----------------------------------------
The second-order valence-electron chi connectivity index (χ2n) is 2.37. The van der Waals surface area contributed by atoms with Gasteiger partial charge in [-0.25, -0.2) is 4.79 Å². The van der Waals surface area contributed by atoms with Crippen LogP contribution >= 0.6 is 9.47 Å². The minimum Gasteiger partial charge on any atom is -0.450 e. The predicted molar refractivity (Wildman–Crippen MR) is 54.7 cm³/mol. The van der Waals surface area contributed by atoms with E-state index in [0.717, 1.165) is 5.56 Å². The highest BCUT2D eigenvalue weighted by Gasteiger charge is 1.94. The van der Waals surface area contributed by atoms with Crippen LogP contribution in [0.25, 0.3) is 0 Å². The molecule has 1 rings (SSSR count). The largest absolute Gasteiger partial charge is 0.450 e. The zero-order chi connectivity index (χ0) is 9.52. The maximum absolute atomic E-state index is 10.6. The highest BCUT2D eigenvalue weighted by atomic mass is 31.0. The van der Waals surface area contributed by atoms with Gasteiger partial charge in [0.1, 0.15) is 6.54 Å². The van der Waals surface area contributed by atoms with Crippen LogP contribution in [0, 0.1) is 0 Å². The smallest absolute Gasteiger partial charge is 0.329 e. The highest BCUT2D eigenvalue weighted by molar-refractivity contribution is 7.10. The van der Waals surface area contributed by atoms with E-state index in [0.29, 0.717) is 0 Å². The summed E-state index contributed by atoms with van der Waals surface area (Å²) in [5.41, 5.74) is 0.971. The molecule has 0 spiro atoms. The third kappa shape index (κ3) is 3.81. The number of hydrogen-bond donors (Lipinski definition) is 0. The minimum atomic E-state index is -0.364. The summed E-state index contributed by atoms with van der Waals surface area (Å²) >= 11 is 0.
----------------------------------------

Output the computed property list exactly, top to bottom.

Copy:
The second-order valence-electron chi connectivity index (χ2n) is 2.37. The van der Waals surface area contributed by atoms with Gasteiger partial charge in [-0.25, -0.2) is 4.79 Å². The van der Waals surface area contributed by atoms with Crippen LogP contribution >= 0.6 is 9.47 Å². The minimum Gasteiger partial charge on any atom is -0.450 e. The predicted molar refractivity (Wildman–Crippen MR) is 54.7 cm³/mol. The van der Waals surface area contributed by atoms with E-state index in [0.717, 1.165) is 5.56 Å². The highest BCUT2D eigenvalue weighted by Gasteiger charge is 1.94. The van der Waals surface area contributed by atoms with Crippen LogP contribution in [0.25, 0.3) is 0 Å². The molecule has 1 rings (SSSR count). The largest absolute Gasteiger partial charge is 0.450 e. The zero-order chi connectivity index (χ0) is 9.52. The maximum absolute atomic E-state index is 10.6. The highest BCUT2D eigenvalue weighted by atomic mass is 31.0. The van der Waals surface area contributed by atoms with Gasteiger partial charge in [0.1, 0.15) is 6.54 Å². The van der Waals surface area contributed by atoms with Crippen LogP contribution in [0, 0.1) is 0 Å². The smallest absolute Gasteiger partial charge is 0.329 e. The highest BCUT2D eigenvalue weighted by molar-refractivity contribution is 7.10. The van der Waals surface area contributed by atoms with E-state index in [0.29, 0.717) is 0 Å². The summed E-state index contributed by atoms with van der Waals surface area (Å²) in [5.41, 5.74) is 0.971. The molecule has 0 spiro atoms. The third kappa shape index (κ3) is 3.81. The number of hydrogen-bond donors (Lipinski definition) is 0. The minimum atomic E-state index is -0.364. The summed E-state index contributed by atoms with van der Waals surface area (Å²) >= 11 is 0.